By BILL ARCHER
Bluefield Daily Telegraph
BLUEFIELD — On Saturday during the Italian-American Festival, everyone was an Italian at the Herb Sims Youth Center and Bluefield City Auditorium — even the Italians.
“I’ve been Italian for nearly 90 years,” Nick Mason, former mayor of Northfork said. “My dad came over here to work in the coal mines when he was only 16.”
Mason’s father, Phillip Mason, and mother, Besse (Garrett) Mason, operated a boarding house in Kyle. “It was always full of Italians,” Mason said. “The only time my daddy spoke Italian was in the house when he was real mad. I had five sisters. I’m the last one in my immediate family.” Mason said he was raised by a black man, Sidney Overstreet, who only had one arm. “He took care of me,” he said.
Volunteers ruled the weekend at the annual dinner-dance on Friday night, according to Nick Ameli, chairman of the festival. “We sold some 380 tickets for the dinner-dance featuring The Collegians. It was a big crowd, but Craig and Sis Hammond along with Lonnie Quesenberry from the Union Mission and a handful of volunteers were able to serve everyone in just 40 minutes,” Ameli said. “We have always tried to get everyone served in an hour. They set a new record.”
Along with a serving record, Ameli said that the number of people attending the festival by mid-day appeared to be a new record. “Today has been the best turn-out we’ve had,” Ameli said. This year marked the 18th annual Italian Festival.
“One thing that the people wanted was an Italian singer,” Ameli said. “We let Casey Ferguson arrange all of the entertainment this year and he brought Lou Pompilio with him. The people seemed to really enjoy him.”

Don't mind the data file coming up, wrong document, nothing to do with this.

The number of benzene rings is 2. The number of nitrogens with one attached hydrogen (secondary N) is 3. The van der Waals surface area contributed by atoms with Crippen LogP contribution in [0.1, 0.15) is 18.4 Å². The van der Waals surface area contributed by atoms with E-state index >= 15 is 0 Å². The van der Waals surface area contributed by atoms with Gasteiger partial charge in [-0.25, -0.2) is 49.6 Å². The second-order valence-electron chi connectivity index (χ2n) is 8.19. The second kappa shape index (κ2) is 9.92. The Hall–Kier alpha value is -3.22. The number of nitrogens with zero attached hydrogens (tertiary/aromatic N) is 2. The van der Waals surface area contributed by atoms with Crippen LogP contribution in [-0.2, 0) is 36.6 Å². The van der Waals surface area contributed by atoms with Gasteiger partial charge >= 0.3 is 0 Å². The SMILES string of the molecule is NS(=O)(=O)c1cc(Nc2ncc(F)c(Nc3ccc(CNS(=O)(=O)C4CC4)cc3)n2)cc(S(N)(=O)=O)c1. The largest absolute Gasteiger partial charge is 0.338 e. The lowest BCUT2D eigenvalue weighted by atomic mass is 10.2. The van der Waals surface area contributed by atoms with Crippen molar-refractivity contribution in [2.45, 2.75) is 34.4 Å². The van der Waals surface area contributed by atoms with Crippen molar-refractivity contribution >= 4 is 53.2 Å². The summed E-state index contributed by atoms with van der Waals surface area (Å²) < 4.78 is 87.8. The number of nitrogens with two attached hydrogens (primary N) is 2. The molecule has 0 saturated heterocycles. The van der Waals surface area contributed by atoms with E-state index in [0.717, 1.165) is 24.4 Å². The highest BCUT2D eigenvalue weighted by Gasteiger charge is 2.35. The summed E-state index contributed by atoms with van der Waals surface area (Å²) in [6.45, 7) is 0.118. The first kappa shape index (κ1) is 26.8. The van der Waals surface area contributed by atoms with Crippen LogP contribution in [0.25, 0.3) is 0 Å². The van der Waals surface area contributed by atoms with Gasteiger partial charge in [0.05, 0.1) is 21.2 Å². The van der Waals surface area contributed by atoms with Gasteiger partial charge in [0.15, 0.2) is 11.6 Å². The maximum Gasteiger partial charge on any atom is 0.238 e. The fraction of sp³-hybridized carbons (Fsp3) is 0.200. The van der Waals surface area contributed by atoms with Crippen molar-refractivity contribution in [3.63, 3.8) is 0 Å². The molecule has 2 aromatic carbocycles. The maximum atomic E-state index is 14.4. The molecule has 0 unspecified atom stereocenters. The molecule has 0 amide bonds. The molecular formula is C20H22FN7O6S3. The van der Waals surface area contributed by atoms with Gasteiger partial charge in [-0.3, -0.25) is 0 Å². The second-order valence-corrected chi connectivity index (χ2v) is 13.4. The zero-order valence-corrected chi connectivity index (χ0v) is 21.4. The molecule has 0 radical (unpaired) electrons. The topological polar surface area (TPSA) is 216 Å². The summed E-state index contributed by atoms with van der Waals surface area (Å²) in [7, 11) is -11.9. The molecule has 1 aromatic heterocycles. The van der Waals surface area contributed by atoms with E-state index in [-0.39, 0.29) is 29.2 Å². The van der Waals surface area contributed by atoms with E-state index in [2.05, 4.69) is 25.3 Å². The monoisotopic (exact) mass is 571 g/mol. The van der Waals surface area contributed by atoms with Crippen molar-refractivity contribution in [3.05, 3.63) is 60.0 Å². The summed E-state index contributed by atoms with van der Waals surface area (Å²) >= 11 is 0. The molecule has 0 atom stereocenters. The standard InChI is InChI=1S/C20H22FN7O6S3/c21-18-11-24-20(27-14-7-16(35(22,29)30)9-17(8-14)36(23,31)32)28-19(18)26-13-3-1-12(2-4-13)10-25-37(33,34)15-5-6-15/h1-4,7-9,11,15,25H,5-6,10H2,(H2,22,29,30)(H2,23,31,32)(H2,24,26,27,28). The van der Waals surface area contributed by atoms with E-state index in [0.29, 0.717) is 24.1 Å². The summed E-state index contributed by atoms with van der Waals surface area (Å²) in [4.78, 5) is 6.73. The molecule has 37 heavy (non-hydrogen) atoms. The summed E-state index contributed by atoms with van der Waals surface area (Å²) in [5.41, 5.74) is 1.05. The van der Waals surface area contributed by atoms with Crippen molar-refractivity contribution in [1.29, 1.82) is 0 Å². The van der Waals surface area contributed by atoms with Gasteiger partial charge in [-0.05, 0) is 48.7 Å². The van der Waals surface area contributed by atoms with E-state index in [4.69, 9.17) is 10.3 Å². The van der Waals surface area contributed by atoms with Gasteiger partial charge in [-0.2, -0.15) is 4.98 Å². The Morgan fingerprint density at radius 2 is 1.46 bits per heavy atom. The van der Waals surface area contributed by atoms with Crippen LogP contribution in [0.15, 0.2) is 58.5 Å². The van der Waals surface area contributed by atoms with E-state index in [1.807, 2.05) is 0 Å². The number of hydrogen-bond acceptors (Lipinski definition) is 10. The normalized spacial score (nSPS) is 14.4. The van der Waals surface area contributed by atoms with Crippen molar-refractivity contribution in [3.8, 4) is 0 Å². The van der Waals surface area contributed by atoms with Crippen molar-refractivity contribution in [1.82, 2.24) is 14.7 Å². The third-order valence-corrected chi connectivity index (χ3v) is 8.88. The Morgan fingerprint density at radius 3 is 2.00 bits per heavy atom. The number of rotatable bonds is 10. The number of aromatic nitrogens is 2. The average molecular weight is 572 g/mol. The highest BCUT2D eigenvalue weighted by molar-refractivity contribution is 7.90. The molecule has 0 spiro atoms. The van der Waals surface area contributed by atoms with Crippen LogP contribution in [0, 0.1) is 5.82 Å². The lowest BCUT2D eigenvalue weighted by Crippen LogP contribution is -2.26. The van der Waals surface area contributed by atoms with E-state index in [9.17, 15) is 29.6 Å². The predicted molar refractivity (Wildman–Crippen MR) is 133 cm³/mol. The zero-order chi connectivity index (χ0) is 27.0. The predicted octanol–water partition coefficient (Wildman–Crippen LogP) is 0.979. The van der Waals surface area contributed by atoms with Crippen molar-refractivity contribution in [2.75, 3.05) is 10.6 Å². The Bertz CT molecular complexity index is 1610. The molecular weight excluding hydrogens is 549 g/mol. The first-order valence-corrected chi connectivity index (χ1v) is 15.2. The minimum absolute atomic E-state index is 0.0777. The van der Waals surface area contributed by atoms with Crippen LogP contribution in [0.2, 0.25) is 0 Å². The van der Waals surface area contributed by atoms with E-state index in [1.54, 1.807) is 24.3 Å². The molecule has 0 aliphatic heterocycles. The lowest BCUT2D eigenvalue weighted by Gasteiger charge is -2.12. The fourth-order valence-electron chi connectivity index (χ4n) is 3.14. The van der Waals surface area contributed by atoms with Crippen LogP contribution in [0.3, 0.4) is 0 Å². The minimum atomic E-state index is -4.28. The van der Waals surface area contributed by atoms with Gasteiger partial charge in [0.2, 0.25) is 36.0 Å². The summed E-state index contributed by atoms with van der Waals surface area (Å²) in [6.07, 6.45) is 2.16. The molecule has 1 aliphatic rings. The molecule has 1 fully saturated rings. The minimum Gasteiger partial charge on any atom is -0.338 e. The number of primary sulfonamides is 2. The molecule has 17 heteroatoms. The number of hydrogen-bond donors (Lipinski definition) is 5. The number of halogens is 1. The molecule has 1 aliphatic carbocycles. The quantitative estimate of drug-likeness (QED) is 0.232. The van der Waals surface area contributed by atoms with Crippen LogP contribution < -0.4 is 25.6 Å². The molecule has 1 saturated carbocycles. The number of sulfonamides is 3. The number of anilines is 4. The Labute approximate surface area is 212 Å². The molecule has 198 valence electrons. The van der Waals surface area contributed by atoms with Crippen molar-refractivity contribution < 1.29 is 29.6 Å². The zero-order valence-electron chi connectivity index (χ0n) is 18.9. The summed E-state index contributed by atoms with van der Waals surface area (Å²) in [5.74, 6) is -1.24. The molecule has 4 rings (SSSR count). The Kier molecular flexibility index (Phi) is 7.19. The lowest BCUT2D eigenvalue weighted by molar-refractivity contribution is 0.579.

In addition to Pompilio, and Ferguson, A Willie Nelson tribute artist, entertainers included the Red Wigglers Bluegrass Band, Darlene Caudle, a Patsy Cline tribute artist, and Denny Marion, a Waylon Jennings tribute artist. Ameli said that Ramey provided the use of an eight-passenger golf cart to help transport visitors from the parking lot to the festival.
“All of the planning has helped,” he said. “This is the biggest crowd we’ve ever had this early, and we’re already running out of spaghetti sauce.”
“We need more bread too,” Mike Vinciguerra said. With that, Ameli went for more bread.
John Zachwieja of Maybeury added another layer of music by strolling through the festival playing accordion. “It was my dad’s accordion,” he said. “My dad and my granddad both played accordion. I’m just learning, but now that I’m retired, I can spend more time with it.”
Of all things, Zachwieja was mostly playing polka music. “What can I say? I’m Polish,” he said.
— Contact Bill Archer at firstname.lastname@example.org
By BILL ARCHER
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